Operational Limitations of Airborne Navigation Databases
Understanding the capabilities and limitations of the navigation systems installed in an aircraft is one of the pilot’s biggest concerns for IFR flight. Considering the vast number of RNAV systems and pilot interfaces available today, it is critical that pilots and flight crews be familiar with the manufacturer’s operating manual for each RNAV system they operate and achieve and retain proficiency operating those systems in the IFR environment.
Most professional and general aviation pilots are familiar with the possible human factors issues related to flightdeck automation. It is particularly important to consider those issues when using airborne navigation databases. Although modern avionics can provide precise guidance throughout all phases of flight, including complex departures and arrivals, not all systems have the same capabilities.
RNAV equipment installed in some aircraft is limited to direct route point-to-point navigation. Therefore, it is very important for pilots to familiarize themselves with the capabilities of their systems through review of the manufacturer documentation. Most modern RNAV systems are contained within an integrated avionics system that receives input from several different navigation and aircraft system sensors. These integrated systems provide so much information that pilots may sometimes fail to recognize errors in navigation caused by database discrepancies or misuse. Pilots must constantly ensure that the data they enter into their avionics is accurate and current. Once the transition to RNAV is made during a flight, pilots and flight crews must always be capable and ready to revert to conventional means of navigation if problems arise.
Closed Indefinitely Airports
Some U.S. airports have been closed for up to several years, with little or no chance that they will ever reopen; yet their “indefinite” closure status – as opposed to permanent or UFN closure, or abandonment – causes them to continue to appear on both VFR and IFR charts and in airborne navigation databases; and their instrument approach procedures, if any, continue to be included – and still appear to be valid – in the paper and electronic versions of the United States Terminal Procedures Publication (TPP) charts. Airpark South, 2K2, at Ozark, Missouri, is a case in point.
Even though this airport has been closed going on two years and, due to industrial and residential development surrounding it, likely will never be reopened, the airport is nonetheless still charted in a way that could easily lead a pilot to believe that it is still open and operating. Even the current U.S. Low Altitude En route chart displays a blue symbol for this airport, indicating that it still has a Department of Defense (DOD) approved instrument approach procedure available for use.
Aircrews need to use caution when selecting an airport in a cautionary or emergency situation, especially if the airport was not previously analyzed suitable for diversion during preflight. Aircrews could assume, based on charts and their FMS database, the airport is suitable and perhaps the only available diversionary or emergency option. The airport however, could be closed and hazardous even for emergency use. In these situations, Air Traffic Control may be queried for the airport’s status.
As the data in a worldwide database grows, the required data storage space increases. Over the years that panel- mounted GPS and FMSs have developed, the size of the commercially available airborne navigation databases has grown exponentially.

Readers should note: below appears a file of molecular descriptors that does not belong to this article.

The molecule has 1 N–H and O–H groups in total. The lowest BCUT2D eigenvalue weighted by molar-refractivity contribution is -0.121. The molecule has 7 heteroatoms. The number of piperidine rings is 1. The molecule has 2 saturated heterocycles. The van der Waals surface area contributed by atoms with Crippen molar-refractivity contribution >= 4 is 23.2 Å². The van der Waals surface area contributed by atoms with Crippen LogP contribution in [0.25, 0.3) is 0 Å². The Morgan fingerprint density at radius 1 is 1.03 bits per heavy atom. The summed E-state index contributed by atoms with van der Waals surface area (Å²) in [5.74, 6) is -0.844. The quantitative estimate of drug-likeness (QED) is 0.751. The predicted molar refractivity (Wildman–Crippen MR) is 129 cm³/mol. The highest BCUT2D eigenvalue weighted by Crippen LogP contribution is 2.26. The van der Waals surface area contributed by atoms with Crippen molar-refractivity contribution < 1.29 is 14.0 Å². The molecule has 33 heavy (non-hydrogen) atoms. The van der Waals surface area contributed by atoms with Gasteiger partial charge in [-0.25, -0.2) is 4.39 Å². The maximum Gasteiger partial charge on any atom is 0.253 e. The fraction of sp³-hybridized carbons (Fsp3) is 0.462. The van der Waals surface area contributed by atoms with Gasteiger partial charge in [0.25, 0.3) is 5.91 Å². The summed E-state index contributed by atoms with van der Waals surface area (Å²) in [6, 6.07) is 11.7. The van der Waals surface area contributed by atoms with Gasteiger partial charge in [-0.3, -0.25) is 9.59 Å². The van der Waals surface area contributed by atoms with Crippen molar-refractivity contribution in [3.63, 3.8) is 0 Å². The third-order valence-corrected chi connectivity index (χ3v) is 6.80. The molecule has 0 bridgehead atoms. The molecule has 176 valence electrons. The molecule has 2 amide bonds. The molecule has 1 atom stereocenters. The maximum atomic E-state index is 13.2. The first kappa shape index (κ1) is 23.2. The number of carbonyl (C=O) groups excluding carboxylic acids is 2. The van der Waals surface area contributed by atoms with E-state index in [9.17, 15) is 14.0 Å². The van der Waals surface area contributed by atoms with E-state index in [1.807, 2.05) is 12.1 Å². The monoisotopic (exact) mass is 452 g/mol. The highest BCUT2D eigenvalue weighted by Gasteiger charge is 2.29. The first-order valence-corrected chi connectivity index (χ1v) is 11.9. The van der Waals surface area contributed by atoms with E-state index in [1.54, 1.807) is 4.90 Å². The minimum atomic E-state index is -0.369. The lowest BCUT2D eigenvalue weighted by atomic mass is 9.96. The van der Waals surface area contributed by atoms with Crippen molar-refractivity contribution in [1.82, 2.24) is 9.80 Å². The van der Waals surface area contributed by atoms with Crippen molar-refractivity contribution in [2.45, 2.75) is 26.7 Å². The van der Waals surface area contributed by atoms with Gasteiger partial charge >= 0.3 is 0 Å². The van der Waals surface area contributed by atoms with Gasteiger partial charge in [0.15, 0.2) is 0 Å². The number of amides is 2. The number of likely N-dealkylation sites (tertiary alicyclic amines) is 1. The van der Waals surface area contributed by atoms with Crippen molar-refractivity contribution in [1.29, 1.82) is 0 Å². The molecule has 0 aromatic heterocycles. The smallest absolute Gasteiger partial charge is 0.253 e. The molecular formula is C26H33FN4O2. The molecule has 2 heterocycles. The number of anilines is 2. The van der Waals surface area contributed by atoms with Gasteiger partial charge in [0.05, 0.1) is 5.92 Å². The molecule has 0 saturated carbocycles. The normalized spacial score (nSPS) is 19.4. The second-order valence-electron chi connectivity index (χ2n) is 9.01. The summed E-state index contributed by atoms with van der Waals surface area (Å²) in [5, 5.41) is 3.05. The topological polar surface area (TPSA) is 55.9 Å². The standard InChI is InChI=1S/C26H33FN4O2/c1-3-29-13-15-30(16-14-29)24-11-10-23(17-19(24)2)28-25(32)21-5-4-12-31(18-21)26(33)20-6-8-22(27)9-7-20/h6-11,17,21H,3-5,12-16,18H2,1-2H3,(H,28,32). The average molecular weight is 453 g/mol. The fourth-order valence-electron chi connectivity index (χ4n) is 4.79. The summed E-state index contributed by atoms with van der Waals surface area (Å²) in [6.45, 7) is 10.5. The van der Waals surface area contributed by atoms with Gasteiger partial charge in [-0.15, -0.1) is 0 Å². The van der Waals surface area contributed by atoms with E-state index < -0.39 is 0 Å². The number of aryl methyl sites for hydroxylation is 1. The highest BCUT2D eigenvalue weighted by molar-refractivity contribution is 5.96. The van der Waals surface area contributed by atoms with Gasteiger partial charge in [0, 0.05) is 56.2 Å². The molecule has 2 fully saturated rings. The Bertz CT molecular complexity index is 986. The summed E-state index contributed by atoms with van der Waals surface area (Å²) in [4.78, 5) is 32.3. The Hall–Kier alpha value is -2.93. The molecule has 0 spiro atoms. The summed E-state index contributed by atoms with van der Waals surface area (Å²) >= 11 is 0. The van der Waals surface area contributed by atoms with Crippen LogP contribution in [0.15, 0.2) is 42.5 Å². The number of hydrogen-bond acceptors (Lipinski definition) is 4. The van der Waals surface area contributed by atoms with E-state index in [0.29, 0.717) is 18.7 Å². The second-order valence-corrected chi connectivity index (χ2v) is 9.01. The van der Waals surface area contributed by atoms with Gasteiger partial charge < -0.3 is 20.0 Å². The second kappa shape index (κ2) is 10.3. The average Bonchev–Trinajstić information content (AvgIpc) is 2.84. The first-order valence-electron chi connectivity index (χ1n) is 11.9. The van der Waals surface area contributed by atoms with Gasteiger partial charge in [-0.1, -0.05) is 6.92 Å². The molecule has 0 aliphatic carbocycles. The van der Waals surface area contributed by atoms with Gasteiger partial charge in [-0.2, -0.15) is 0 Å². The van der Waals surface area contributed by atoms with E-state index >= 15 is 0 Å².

Some manufacturer’s systems have kept up with this growth and some have not. Many of the limitations of older RNAV systems are a direct result of limited data storage capacity. For this reason, avionics manufacturers must make decisions regarding which types of procedures will be included with their system. For instance, older GPS units rarely include all of the waypoints that are coded into master databases. Even some modern FMS equipment, which typically have much larger storage capacity, do not include all of the data that is available from the database producers. The manufacturers often choose not to include certain types of data that they think is of low importance to the usability of the unit. For example, manufacturers of FMS used in large airplanes may elect not to include airports where the longest runway is less than 3,000 feet or to include all the procedures for an airport.
Manufacturers of RNAV equipment can reduce the size of the data storage required in their avionics by limiting the geographic area the database covers. Like paper charts, the amount of data that needs to be carried with the aircraft is directly related to the size of the coverage area. Depending on the data storage that is available, this means that the larger the required coverage area, the less detailed the database can be.
Again, due to the wide range of possible storage capacities, and the number of different manufacturers and product lines, the manufacturer’s documentation is the pilot’s best source of information regarding limitations caused by storage capacity of RNAV avionics.
It is important for pilots to remember that many inconsistencies may exist between aeronautical charts and airborne navigation databases. Since there are so many sources of information included in the production of these materials, and the data is manipulated by several different organizations before it is eventually displayed on RNAV equipment, the possibility is high that there will be noticeable differences between the charts and the databases. Because of this, pilots must be familiar with the capabilities of the database and have updated aeronautical charts while flying to ensure the proper course is being flown.